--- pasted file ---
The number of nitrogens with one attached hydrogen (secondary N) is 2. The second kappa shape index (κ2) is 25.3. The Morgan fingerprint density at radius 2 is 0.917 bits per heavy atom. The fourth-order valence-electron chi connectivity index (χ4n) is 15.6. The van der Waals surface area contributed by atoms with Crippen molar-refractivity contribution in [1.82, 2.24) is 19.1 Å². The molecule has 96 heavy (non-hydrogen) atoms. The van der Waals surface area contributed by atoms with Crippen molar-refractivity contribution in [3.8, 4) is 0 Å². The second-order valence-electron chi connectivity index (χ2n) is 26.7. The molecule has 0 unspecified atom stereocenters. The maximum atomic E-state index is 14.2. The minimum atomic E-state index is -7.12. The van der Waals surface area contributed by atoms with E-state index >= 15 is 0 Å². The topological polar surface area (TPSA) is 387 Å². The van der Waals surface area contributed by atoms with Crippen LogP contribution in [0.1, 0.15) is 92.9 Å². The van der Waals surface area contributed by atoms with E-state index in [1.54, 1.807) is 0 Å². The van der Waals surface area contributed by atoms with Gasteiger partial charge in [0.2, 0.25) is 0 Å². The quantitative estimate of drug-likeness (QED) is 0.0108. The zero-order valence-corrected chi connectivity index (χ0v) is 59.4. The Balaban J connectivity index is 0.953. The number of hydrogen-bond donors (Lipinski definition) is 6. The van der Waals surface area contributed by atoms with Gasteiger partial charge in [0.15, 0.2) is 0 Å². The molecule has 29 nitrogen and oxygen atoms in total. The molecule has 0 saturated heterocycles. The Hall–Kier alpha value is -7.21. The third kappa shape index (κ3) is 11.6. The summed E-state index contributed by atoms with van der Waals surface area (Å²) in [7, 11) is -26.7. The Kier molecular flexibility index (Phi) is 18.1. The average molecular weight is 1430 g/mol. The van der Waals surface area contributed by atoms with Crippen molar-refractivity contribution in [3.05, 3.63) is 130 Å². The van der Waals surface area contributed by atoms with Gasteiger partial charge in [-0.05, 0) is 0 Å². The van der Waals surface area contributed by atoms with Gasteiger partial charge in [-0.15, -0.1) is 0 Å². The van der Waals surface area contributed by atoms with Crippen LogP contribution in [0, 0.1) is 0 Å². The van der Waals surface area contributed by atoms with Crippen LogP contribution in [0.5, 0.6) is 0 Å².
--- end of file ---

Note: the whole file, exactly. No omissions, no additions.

The number of nitrogens with one attached hydrogen (secondary N) is 2. The second kappa shape index (κ2) is 25.3. The Morgan fingerprint density at radius 2 is 0.917 bits per heavy atom. The fourth-order valence-electron chi connectivity index (χ4n) is 15.6. The van der Waals surface area contributed by atoms with Crippen molar-refractivity contribution in [1.82, 2.24) is 19.1 Å². The molecule has 96 heavy (non-hydrogen) atoms. The van der Waals surface area contributed by atoms with Crippen molar-refractivity contribution in [3.8, 4) is 0 Å². The second-order valence-electron chi connectivity index (χ2n) is 26.7. The molecule has 0 unspecified atom stereocenters. The maximum atomic E-state index is 14.2. The minimum atomic E-state index is -7.12. The van der Waals surface area contributed by atoms with E-state index >= 15 is 0 Å². The topological polar surface area (TPSA) is 387 Å². The van der Waals surface area contributed by atoms with Crippen LogP contribution in [0.1, 0.15) is 92.9 Å². The van der Waals surface area contributed by atoms with E-state index in [1.54, 1.807) is 0 Å². The van der Waals surface area contributed by atoms with Gasteiger partial charge in [0.2, 0.25) is 0 Å². The quantitative estimate of drug-likeness (QED) is 0.0108. The zero-order valence-corrected chi connectivity index (χ0v) is 59.4. The Balaban J connectivity index is 0.953. The number of hydrogen-bond donors (Lipinski definition) is 6. The van der Waals surface area contributed by atoms with Gasteiger partial charge in [0.15, 0.2) is 0 Å². The molecule has 29 nitrogen and oxygen atoms in total. The molecule has 0 saturated heterocycles. The Hall–Kier alpha value is -7.21. The third kappa shape index (κ3) is 11.6. The summed E-state index contributed by atoms with van der Waals surface area (Å²) in [7, 11) is -26.7. The Kier molecular flexibility index (Phi) is 18.1. The average molecular weight is 1430 g/mol. The van der Waals surface area contributed by atoms with Crippen molar-refractivity contribution in [3.05, 3.63) is 130 Å². The van der Waals surface area contributed by atoms with Gasteiger partial charge in [-0.05, 0) is 0 Å². The van der Waals surface area contributed by atoms with Gasteiger partial charge in [-0.15, -0.1) is 0 Å². The van der Waals surface area contributed by atoms with Crippen LogP contribution in [0, 0.1) is 0 Å². The van der Waals surface area contributed by atoms with Crippen LogP contribution in [0.5, 0.6) is 0 Å².